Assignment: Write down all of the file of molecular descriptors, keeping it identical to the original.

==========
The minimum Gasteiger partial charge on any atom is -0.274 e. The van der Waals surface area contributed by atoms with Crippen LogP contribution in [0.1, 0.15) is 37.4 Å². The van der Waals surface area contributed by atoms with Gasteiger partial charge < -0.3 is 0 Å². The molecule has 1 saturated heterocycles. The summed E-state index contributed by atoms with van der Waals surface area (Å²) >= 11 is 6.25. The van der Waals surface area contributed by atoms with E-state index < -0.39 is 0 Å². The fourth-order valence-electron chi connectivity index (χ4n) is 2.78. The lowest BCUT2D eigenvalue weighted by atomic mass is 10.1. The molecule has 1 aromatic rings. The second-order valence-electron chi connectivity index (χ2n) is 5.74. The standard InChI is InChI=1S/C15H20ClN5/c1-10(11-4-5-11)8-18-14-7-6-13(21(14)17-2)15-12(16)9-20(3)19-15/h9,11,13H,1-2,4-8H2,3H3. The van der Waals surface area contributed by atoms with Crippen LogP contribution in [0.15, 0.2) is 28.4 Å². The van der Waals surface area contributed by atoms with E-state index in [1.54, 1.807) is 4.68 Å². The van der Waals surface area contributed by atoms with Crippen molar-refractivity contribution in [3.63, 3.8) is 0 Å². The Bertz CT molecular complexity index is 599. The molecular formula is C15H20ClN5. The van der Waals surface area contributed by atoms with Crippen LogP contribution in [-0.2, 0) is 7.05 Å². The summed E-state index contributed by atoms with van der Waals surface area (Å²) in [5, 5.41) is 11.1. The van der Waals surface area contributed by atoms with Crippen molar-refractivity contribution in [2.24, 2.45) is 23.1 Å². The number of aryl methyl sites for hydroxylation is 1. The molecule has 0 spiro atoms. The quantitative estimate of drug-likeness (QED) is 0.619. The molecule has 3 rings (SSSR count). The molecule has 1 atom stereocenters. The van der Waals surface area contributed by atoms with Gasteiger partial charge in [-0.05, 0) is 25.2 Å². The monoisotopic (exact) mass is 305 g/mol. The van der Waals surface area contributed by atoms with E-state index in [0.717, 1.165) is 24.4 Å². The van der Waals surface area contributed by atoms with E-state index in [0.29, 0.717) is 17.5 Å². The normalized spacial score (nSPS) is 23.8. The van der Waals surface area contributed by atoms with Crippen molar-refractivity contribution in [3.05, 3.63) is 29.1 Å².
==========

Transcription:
The minimum Gasteiger partial charge on any atom is -0.274 e. The van der Waals surface area contributed by atoms with Crippen LogP contribution in [0.1, 0.15) is 37.4 Å². The van der Waals surface area contributed by atoms with Gasteiger partial charge < -0.3 is 0 Å². The molecule has 1 saturated heterocycles. The summed E-state index contributed by atoms with van der Waals surface area (Å²) >= 11 is 6.25. The van der Waals surface area contributed by atoms with E-state index < -0.39 is 0 Å². The fourth-order valence-electron chi connectivity index (χ4n) is 2.78. The lowest BCUT2D eigenvalue weighted by atomic mass is 10.1. The molecule has 1 aromatic rings. The second-order valence-electron chi connectivity index (χ2n) is 5.74. The standard InChI is InChI=1S/C15H20ClN5/c1-10(11-4-5-11)8-18-14-7-6-13(21(14)17-2)15-12(16)9-20(3)19-15/h9,11,13H,1-2,4-8H2,3H3. The van der Waals surface area contributed by atoms with Crippen LogP contribution in [0.15, 0.2) is 28.4 Å². The van der Waals surface area contributed by atoms with E-state index in [1.54, 1.807) is 4.68 Å². The van der Waals surface area contributed by atoms with Crippen molar-refractivity contribution in [3.63, 3.8) is 0 Å². The Bertz CT molecular complexity index is 599. The molecular formula is C15H20ClN5. The van der Waals surface area contributed by atoms with Crippen LogP contribution in [-0.2, 0) is 7.05 Å². The summed E-state index contributed by atoms with van der Waals surface area (Å²) in [5, 5.41) is 11.1. The van der Waals surface area contributed by atoms with Crippen molar-refractivity contribution in [2.24, 2.45) is 23.1 Å². The number of aryl methyl sites for hydroxylation is 1. The molecule has 0 spiro atoms. The quantitative estimate of drug-likeness (QED) is 0.619. The molecule has 3 rings (SSSR count). The molecule has 1 atom stereocenters. The van der Waals surface area contributed by atoms with Gasteiger partial charge in [-0.05, 0) is 25.2 Å². The monoisotopic (exact) mass is 305 g/mol. The van der Waals surface area contributed by atoms with E-state index in [0.717, 1.165) is 24.4 Å². The van der Waals surface area contributed by atoms with E-state index in [0.29, 0.717) is 17.5 Å². The normalized spacial score (nSPS) is 23.8. The van der Waals surface area contributed by atoms with Crippen molar-refractivity contribution in [3.05, 3.63) is 29.1 Å².